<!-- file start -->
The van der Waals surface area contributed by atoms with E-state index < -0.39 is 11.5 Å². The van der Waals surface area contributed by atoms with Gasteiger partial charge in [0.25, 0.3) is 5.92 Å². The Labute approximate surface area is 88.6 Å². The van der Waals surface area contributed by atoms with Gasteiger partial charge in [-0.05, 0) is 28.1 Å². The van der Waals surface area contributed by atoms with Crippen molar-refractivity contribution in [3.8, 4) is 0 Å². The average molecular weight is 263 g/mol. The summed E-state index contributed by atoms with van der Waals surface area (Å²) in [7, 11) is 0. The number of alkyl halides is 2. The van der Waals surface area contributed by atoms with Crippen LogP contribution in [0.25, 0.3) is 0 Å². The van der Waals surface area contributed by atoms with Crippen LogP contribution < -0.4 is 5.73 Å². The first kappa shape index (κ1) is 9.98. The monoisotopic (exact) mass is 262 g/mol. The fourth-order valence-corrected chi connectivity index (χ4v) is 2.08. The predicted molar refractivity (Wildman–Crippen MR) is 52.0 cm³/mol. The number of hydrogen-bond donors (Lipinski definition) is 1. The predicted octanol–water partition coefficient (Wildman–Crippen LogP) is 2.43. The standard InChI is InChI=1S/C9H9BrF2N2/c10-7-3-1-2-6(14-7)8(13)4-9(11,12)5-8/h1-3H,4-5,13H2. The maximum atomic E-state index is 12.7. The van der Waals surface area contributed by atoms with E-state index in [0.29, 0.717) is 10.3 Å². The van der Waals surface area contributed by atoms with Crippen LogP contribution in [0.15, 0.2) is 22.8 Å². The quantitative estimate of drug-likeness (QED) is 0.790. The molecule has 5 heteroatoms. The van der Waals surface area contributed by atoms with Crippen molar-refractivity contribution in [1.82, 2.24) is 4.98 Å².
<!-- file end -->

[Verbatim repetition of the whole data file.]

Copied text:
The van der Waals surface area contributed by atoms with E-state index < -0.39 is 11.5 Å². The van der Waals surface area contributed by atoms with Gasteiger partial charge in [0.25, 0.3) is 5.92 Å². The Labute approximate surface area is 88.6 Å². The van der Waals surface area contributed by atoms with Gasteiger partial charge in [-0.05, 0) is 28.1 Å². The van der Waals surface area contributed by atoms with Crippen molar-refractivity contribution in [3.8, 4) is 0 Å². The average molecular weight is 263 g/mol. The summed E-state index contributed by atoms with van der Waals surface area (Å²) in [7, 11) is 0. The number of alkyl halides is 2. The van der Waals surface area contributed by atoms with Crippen LogP contribution in [0.25, 0.3) is 0 Å². The van der Waals surface area contributed by atoms with Crippen LogP contribution < -0.4 is 5.73 Å². The first kappa shape index (κ1) is 9.98. The monoisotopic (exact) mass is 262 g/mol. The fourth-order valence-corrected chi connectivity index (χ4v) is 2.08. The predicted molar refractivity (Wildman–Crippen MR) is 52.0 cm³/mol. The number of hydrogen-bond donors (Lipinski definition) is 1. The predicted octanol–water partition coefficient (Wildman–Crippen LogP) is 2.43. The standard InChI is InChI=1S/C9H9BrF2N2/c10-7-3-1-2-6(14-7)8(13)4-9(11,12)5-8/h1-3H,4-5,13H2. The maximum atomic E-state index is 12.7. The van der Waals surface area contributed by atoms with E-state index in [0.29, 0.717) is 10.3 Å². The van der Waals surface area contributed by atoms with Crippen LogP contribution in [0.15, 0.2) is 22.8 Å². The quantitative estimate of drug-likeness (QED) is 0.790. The molecule has 5 heteroatoms. The van der Waals surface area contributed by atoms with Crippen molar-refractivity contribution in [1.82, 2.24) is 4.98 Å².